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Dos and Don'ts of Protecting Your Kids During the Divorce

Cutting Family Paper Model
Many parents who are divorcing worry for their children. It's no secret that divorce is tough on kids. However, divorce isn’t all bad. Scientific American reports that most children of divorce do fine over time. To best protect your kids during the divorce, follow these simple dos and don'ts to prioritize their best interests.

Do Watch for Changes in Your Kids' Interests and Activities

Children may find it difficult to verbalize all the complex, painful emotions they experience throughout the divorce and during the aftermath. They might not come to you and complain when they're having problems adjusting to the new normal. However, the pain may be evident when you notice a child's decreased performance at school or loss of interest in activities.
If you notice that your kids suddenly find excuses to not go to school, try to get to the underlying causes. If your children are generally misbehaving or otherwise acting up in ways they never did before the divorce, bring your child to see a therapist for help. Most kids whose parents are divorcing could benefit from therapy sessions.
In addition to bringing your child to see a therapist, you may work with your co-parent to create a plan to encourage children to engage in community activities that will interest them. You may offer your kids a chance to take lessons that appeal to them and encourage them to make new friends. Even providing chores consistently in both homes may help kids adjust to the divorce.

Don't Ignore Touchy Issues If They Impact Your Kids

If your co-parent has a mental illness that may have an impact on how well they can care for your children, you need to mention this to your lawyer. It will probably need to come out in court. While you may fear that bringing the issue up will upset your ex, it is nothing to shy away from because, if left unaddressed, it may jeopardize the safety of your children in the future.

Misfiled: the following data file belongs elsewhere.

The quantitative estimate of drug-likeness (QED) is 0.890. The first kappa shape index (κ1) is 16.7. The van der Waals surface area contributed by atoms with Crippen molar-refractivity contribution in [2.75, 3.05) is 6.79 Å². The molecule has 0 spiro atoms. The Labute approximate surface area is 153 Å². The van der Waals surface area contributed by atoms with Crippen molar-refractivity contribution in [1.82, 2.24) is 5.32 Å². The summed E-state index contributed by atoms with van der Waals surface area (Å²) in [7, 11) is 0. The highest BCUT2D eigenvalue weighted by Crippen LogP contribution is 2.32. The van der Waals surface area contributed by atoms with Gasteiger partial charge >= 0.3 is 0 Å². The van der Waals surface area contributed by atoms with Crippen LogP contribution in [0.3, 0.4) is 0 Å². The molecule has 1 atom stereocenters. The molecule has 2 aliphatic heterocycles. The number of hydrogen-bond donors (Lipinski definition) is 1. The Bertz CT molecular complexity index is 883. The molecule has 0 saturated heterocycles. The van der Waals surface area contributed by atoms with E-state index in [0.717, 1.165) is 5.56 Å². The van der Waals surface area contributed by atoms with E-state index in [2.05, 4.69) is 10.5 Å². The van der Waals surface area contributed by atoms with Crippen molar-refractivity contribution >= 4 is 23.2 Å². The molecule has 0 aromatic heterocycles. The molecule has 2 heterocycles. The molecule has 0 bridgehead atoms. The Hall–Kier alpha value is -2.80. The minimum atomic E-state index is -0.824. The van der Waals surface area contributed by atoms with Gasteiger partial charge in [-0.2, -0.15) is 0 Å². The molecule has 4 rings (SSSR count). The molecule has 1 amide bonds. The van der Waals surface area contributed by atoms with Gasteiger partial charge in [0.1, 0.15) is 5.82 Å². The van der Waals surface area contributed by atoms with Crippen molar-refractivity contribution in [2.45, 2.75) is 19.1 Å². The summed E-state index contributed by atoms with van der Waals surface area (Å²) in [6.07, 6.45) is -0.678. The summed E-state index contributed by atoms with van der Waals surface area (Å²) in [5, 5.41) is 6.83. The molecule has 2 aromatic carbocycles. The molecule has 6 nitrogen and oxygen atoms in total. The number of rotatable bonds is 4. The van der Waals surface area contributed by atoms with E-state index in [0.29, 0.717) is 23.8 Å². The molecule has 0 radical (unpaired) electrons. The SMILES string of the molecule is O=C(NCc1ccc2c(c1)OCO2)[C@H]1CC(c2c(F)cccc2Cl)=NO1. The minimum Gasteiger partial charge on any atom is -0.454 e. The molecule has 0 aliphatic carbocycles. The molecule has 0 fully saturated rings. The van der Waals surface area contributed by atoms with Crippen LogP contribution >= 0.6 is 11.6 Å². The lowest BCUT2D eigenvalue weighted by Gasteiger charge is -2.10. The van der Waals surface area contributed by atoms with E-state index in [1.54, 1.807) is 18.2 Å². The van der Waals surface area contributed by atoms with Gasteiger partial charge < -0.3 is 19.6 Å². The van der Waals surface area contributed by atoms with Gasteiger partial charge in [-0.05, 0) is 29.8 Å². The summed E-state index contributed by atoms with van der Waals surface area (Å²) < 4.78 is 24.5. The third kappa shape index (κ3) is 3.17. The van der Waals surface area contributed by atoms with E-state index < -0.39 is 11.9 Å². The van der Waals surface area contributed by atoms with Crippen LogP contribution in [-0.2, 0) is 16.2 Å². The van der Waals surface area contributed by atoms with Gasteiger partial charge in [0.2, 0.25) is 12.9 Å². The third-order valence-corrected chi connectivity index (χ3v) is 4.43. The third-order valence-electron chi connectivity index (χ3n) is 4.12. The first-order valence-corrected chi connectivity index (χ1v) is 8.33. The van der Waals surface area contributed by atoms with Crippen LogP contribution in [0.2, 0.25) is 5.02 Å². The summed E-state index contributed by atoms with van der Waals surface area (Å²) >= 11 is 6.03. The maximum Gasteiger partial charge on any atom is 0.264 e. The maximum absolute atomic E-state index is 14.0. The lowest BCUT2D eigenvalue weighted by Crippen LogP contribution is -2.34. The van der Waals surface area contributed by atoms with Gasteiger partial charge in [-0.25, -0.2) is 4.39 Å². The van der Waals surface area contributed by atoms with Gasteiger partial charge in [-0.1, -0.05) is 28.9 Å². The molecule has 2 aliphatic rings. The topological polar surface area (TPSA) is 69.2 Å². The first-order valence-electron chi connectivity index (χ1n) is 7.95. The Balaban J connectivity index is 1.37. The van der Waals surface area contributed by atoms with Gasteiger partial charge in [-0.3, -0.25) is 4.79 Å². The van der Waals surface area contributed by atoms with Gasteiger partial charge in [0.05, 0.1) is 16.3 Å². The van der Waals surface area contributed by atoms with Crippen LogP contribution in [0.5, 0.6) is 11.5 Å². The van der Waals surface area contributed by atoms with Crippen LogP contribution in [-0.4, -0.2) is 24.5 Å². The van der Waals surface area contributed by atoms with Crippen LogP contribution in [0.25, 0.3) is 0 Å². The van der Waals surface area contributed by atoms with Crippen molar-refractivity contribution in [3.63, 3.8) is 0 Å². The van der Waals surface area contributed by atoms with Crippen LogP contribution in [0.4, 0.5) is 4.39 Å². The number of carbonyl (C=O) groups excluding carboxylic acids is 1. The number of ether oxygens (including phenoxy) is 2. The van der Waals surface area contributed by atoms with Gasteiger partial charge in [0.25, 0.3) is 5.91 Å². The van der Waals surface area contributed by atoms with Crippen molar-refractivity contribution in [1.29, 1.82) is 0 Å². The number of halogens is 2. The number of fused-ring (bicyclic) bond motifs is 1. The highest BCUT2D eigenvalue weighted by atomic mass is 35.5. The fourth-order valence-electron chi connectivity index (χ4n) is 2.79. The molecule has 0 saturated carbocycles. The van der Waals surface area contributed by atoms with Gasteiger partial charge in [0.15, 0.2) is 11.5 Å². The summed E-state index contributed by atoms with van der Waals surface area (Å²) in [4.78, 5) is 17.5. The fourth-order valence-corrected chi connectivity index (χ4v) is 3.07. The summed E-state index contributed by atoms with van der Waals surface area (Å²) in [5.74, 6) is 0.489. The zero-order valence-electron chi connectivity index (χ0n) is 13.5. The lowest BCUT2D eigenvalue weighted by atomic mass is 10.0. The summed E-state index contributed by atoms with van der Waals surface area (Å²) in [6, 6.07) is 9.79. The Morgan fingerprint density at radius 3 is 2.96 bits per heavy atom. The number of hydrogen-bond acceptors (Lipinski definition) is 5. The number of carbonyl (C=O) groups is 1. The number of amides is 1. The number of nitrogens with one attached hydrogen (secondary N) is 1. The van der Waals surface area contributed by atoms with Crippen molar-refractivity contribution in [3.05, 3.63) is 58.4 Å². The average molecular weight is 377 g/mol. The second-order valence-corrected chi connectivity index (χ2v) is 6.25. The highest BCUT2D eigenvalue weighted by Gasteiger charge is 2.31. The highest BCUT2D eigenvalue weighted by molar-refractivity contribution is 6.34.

Bringing up a touchy subject such as a co-parent's mental illness doesn't have to be done in a vicious way. Addressing the issue may even motivate your ex to seek help and be able to be there for your children in the future. Your ex should explain what they are doing to treat the mental illness and how the treatment empowers them to consistently and safely care for the kids.

Do Keep Your Dating Life Private

If you want to date other people during your divorce, try to do so on nights when your ex has the children. Exposing kids to a new romantic interest can be frustrating and confusing for some children. It's especially crucial to not invite a new romantic interest to spend the night when the kids are in the home with you, or your co-parent could try to question your moral fitness.

Don't Sabotage the Other Parent-Child Relationship

To thrive during and after a divorce, your kids need to have a healthy relationship with you and your co-parent. Never prevent your ex from seeing your children for this reason even if they owe you unpaid child support. Do your best to ensure that your children get to spend plenty of time with your ex each week. Keep criticism of your ex well out of earshot of your kids.
Finally, contact Bahrie Law with any questions and concerns you have on divorce and family law. You should consult an attorney before you even file for divorce. Prioritize discussions of family law and custody issues in your initial consultation to ensure that you are moving forward in ways that most effectively protect your children.